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Orszagos Leventeverseny medal owned by a Hungarian Jewish family

Object | Accession Number: 1990.245.4

Medal for the 1942 Orszagos Leventeverseny (National Levente Competition), awarded to a member of Eva Hevesi Ehrlich’s family. The levente movement provided a framework for government-mandated physical education for Hungarian male youths under 21. It was increasingly militarized, and became controlled by the Ministry of Defense in 1941. A branch for girls was created in June 1942. Eva was living in Budapest, Hungary, with her parents, Ferenc and Magda Hevesi, when the war in Europe began in September 1939. Ferenc was a rabbi at the Dohány Street synagogue under his father, Simon Hevesi, who was chief rabbi of Hungary. When Simon died in 1943, Ferenc and a colleague succeeded him as co-chief rabbis. Hungary was allied with Germany, but when the Hungarian government began seeking a ceasefire with the Allies, the German army occupied Hungary on March 19, 1944. When the radically antisemitic, German-backed Arrow Cross Party took control of the government on October 15, Eva and her family went into hiding. The section of the city they were in was liberated by the Soviet army on January 16, 1945. Eva’s paternal grandmother had starved to death during the occupation, her maternal grandmother died shortly after liberation, and her fiancé was shot and thrown into the Danube River. Ferenc became a chaplain for the Hungarian army, and returned to his former rabbinical duties. Eva returned to college and met a Hungarian-American soldier with the American military mission. In the fall of 1946, Eva immigrated to the United States with her husband, followed shortly by her father and mother. Eva and her husband divorced in 1949. She then married Bernard Ehrlich in 1950.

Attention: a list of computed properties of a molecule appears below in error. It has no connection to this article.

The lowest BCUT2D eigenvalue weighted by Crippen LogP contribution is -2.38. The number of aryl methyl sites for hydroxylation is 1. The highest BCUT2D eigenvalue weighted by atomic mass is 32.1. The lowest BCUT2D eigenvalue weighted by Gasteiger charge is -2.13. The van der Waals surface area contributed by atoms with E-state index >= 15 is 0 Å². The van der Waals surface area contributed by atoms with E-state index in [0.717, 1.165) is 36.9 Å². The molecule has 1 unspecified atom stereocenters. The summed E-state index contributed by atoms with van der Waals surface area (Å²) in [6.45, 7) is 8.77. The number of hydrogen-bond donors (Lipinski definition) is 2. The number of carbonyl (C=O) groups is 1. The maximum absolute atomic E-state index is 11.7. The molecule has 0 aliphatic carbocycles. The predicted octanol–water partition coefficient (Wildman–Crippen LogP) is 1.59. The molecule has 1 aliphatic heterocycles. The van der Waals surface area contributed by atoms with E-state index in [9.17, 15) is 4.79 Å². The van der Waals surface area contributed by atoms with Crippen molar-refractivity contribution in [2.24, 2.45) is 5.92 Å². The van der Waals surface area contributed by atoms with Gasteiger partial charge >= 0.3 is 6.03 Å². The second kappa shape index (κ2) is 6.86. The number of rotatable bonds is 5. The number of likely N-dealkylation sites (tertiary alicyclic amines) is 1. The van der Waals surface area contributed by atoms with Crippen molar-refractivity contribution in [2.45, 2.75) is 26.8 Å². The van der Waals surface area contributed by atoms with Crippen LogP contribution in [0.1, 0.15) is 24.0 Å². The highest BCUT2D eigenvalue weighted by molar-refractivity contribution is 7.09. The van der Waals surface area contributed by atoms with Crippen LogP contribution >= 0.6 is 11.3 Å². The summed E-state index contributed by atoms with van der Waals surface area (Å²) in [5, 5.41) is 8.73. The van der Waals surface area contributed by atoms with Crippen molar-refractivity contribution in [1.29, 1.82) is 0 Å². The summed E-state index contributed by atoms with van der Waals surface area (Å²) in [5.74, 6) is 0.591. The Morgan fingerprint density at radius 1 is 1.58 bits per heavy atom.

issue:  1942
received: Hungary
Object Type
Sports--Medals (lcsh)
Credit Line
United States Holocaust Memorial Museum Collection, Gift of Eva Ehrlich
Record last modified: 2023-10-31 11:43:30
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